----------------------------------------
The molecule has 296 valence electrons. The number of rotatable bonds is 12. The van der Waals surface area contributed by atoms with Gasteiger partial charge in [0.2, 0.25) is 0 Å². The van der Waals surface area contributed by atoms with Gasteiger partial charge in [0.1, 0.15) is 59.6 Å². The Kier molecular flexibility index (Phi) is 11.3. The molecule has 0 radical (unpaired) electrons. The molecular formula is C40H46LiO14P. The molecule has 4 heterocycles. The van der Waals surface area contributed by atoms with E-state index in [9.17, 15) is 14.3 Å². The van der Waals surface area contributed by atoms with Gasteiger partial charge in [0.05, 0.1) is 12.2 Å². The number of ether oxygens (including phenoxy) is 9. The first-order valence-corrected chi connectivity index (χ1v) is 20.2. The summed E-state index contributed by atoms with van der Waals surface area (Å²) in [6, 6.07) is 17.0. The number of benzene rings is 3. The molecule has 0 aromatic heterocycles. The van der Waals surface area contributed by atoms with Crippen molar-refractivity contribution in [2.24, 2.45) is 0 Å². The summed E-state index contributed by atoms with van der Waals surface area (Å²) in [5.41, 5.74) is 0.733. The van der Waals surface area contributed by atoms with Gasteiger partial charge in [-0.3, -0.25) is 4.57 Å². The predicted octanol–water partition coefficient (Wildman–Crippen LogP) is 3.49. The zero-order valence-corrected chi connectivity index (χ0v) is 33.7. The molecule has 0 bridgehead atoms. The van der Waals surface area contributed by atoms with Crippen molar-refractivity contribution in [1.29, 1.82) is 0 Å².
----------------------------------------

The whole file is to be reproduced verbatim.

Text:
The molecule has 296 valence electrons. The number of rotatable bonds is 12. The van der Waals surface area contributed by atoms with Gasteiger partial charge in [0.2, 0.25) is 0 Å². The van der Waals surface area contributed by atoms with Gasteiger partial charge in [0.1, 0.15) is 59.6 Å². The Kier molecular flexibility index (Phi) is 11.3. The molecule has 0 radical (unpaired) electrons. The molecular formula is C40H46LiO14P. The molecule has 4 heterocycles. The van der Waals surface area contributed by atoms with E-state index in [9.17, 15) is 14.3 Å². The van der Waals surface area contributed by atoms with Gasteiger partial charge in [0.05, 0.1) is 12.2 Å². The number of ether oxygens (including phenoxy) is 9. The first-order valence-corrected chi connectivity index (χ1v) is 20.2. The summed E-state index contributed by atoms with van der Waals surface area (Å²) in [6, 6.07) is 17.0. The number of benzene rings is 3. The molecule has 0 aromatic heterocycles. The van der Waals surface area contributed by atoms with Crippen molar-refractivity contribution in [2.24, 2.45) is 0 Å². The summed E-state index contributed by atoms with van der Waals surface area (Å²) in [5.41, 5.74) is 0.733. The van der Waals surface area contributed by atoms with Gasteiger partial charge in [-0.3, -0.25) is 4.57 Å². The predicted octanol–water partition coefficient (Wildman–Crippen LogP) is 3.49. The zero-order valence-corrected chi connectivity index (χ0v) is 33.7. The molecule has 0 bridgehead atoms. The van der Waals surface area contributed by atoms with Crippen molar-refractivity contribution in [1.29, 1.82) is 0 Å².